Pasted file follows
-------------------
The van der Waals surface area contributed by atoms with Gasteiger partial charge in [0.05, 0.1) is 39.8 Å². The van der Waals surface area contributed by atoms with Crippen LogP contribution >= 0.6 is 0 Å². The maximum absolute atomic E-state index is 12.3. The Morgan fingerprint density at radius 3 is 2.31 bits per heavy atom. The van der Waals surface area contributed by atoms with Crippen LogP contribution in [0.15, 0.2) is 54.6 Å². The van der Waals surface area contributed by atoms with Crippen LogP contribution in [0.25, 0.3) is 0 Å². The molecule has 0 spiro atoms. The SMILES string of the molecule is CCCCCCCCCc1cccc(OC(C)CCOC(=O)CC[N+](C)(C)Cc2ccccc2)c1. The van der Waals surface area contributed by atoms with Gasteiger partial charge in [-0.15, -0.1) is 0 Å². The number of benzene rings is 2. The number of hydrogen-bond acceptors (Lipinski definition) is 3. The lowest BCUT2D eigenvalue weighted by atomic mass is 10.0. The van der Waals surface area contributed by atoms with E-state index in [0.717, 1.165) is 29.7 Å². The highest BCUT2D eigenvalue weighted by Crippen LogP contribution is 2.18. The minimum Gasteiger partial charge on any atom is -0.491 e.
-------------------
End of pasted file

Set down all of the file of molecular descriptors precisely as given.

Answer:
The van der Waals surface area contributed by atoms with Gasteiger partial charge in [0.05, 0.1) is 39.8 Å². The van der Waals surface area contributed by atoms with Crippen LogP contribution >= 0.6 is 0 Å². The maximum absolute atomic E-state index is 12.3. The Morgan fingerprint density at radius 3 is 2.31 bits per heavy atom. The van der Waals surface area contributed by atoms with Crippen LogP contribution in [0.15, 0.2) is 54.6 Å². The van der Waals surface area contributed by atoms with Crippen LogP contribution in [0.25, 0.3) is 0 Å². The molecule has 0 spiro atoms. The SMILES string of the molecule is CCCCCCCCCc1cccc(OC(C)CCOC(=O)CC[N+](C)(C)Cc2ccccc2)c1. The van der Waals surface area contributed by atoms with Gasteiger partial charge in [-0.15, -0.1) is 0 Å². The number of benzene rings is 2. The number of hydrogen-bond acceptors (Lipinski definition) is 3. The lowest BCUT2D eigenvalue weighted by atomic mass is 10.0. The van der Waals surface area contributed by atoms with E-state index in [0.717, 1.165) is 29.7 Å². The highest BCUT2D eigenvalue weighted by Crippen LogP contribution is 2.18. The minimum Gasteiger partial charge on any atom is -0.491 e.